U.S. men’s soccer coach Juergen Klinsmann has taken some heat for leaving Landon Donovan, the team’s all-time leading scorer, off the team’s World Cup roster. In an interview with the New York Times, Klinsmann tried to explain his reasoning by saying that he simply wasn’t going to play someone based on their past achievements. He said that’s a very American thing to do and used Kobe Bryant as an example.
“This always happens in America. Kobe Bryant, for example — why does he get a two-year contract extension for $50 million? Because of what he is going to do in the next two years for the Lakers? Of course not. Of course not. He gets it because of what he has done before. It makes no sense. Why do you pay for what has already happened?”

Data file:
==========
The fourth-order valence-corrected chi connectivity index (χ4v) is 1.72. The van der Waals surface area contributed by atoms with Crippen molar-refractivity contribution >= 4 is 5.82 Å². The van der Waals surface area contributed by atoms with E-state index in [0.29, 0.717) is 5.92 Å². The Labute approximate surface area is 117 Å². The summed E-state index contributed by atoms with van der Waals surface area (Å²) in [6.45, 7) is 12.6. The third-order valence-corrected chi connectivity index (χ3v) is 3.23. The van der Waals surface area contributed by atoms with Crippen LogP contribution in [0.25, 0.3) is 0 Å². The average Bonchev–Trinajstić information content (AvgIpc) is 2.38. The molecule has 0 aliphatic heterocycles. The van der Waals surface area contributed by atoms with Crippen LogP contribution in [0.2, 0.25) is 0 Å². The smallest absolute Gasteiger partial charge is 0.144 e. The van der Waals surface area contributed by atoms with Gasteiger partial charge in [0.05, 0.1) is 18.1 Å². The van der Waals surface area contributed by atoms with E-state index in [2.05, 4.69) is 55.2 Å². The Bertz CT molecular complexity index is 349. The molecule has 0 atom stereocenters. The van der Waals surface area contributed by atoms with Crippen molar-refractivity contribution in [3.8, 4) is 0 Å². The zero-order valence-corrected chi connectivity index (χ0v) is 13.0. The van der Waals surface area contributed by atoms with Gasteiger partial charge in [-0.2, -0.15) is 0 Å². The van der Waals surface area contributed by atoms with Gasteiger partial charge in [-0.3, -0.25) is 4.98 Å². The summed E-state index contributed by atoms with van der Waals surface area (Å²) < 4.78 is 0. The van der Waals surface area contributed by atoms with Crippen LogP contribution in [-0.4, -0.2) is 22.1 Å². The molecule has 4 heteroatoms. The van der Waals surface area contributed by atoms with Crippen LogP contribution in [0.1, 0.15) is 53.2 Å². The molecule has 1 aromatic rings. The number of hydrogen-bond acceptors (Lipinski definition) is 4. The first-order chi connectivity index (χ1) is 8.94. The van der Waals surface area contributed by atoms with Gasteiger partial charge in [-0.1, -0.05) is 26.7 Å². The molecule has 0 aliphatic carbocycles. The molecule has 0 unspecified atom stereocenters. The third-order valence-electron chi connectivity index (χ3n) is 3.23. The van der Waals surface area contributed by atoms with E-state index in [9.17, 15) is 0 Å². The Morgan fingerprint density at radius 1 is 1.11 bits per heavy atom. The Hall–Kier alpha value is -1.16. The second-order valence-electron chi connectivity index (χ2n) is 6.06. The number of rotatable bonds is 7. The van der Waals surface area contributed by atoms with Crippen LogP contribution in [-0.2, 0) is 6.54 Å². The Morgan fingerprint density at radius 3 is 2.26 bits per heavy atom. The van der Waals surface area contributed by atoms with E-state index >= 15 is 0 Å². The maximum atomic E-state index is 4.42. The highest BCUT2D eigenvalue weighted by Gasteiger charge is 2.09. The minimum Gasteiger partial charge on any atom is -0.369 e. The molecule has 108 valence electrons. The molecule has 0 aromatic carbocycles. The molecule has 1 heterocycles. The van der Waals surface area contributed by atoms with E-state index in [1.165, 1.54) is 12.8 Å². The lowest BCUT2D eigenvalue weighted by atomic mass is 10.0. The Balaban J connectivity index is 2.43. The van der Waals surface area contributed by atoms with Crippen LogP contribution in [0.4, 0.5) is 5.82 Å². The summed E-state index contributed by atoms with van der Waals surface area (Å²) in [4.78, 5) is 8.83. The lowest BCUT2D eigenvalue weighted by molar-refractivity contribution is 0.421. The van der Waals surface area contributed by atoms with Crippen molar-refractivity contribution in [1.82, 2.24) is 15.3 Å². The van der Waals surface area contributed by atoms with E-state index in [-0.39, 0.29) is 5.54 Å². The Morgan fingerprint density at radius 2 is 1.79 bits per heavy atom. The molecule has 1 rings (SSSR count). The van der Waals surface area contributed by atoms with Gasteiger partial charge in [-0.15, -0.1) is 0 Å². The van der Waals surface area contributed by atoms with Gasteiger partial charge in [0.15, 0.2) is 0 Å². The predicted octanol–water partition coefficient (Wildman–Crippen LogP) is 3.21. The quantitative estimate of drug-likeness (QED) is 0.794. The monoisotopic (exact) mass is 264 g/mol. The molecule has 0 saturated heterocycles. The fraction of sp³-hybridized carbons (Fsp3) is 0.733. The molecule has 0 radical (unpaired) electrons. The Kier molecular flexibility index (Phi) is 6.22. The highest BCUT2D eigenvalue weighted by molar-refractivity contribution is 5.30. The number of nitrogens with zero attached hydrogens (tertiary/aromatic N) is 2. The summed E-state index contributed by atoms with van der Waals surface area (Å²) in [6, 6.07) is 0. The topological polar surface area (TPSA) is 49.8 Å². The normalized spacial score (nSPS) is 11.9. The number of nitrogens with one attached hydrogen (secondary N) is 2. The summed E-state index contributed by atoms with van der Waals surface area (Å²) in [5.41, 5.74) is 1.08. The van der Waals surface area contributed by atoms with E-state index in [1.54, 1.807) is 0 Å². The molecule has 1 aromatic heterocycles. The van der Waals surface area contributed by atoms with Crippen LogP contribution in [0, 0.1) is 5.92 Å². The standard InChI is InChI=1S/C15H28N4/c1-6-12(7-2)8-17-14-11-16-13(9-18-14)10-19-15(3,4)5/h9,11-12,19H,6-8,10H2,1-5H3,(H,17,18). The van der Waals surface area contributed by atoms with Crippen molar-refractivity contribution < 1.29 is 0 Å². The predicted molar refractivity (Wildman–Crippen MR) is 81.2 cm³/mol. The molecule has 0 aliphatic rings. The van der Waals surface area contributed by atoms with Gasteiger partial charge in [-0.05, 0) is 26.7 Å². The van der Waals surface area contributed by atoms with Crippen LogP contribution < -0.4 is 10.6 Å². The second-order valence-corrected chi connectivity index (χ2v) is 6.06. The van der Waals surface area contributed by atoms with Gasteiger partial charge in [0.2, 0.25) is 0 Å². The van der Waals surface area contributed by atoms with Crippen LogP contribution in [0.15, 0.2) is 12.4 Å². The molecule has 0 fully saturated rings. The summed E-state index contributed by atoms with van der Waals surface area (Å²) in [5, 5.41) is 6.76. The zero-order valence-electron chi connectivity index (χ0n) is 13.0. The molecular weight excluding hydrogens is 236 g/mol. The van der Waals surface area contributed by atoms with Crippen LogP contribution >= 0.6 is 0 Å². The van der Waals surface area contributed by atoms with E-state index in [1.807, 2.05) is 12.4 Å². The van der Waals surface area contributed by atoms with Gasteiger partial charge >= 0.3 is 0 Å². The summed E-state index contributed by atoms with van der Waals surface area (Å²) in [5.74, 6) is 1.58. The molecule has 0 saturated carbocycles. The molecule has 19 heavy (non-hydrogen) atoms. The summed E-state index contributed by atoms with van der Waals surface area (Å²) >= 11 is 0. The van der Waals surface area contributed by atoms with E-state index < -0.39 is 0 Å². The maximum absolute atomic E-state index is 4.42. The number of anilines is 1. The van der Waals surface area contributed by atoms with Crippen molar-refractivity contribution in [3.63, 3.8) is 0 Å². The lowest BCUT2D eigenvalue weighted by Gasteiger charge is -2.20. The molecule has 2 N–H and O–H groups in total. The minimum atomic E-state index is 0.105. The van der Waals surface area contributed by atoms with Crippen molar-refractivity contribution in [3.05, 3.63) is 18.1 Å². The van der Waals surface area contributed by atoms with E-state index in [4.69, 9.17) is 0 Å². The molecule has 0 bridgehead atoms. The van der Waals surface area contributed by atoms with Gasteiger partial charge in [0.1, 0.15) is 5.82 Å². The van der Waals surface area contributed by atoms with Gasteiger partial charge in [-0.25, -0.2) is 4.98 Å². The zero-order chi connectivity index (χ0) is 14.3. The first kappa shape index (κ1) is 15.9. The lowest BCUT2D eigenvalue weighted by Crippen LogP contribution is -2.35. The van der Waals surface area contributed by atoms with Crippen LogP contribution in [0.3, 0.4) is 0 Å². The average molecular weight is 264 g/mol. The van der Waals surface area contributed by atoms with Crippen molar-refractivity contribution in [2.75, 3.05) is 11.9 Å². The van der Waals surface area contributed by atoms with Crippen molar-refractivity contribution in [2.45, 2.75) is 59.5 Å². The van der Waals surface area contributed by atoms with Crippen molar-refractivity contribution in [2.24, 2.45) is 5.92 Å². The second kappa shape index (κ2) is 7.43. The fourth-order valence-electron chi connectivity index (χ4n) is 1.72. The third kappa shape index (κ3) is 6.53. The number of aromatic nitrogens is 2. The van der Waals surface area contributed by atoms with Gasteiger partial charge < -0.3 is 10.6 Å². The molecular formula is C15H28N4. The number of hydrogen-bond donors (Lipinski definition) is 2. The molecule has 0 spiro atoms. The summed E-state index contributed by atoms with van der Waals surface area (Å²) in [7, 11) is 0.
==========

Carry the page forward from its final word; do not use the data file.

Former Post columnist Michael Wilbon did not like the German coach’s reasoning, or the fact that he said that his team has no shot at winning the World Cup. Not at all. He made that clear Thursday on ESPN’s “Pardon the Interruption.”
“I’ve known Kobe Bryant,” Wilbon said. “And you, Mr. Klinsmann, are no damn Kobe Bryant. I mean seriously, Mr. Klinsmann now wants to tell all of American sports how to work. Get the hell out. Get out of America. If everything here — you want to coach this team fine. You haven’t won anything. You’re so gutless you went out and said ‘oh, our team can’t win, we can’t win.’ You’re supposed to be such a great coach, why are they paying you? They’re apparently paying you for something you did not only yesterday, but somewhere else about 4,000 miles away. I repeat: Get the hell out. When did Klinsmann become an expert on American sports?”
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[H/T: For the Win]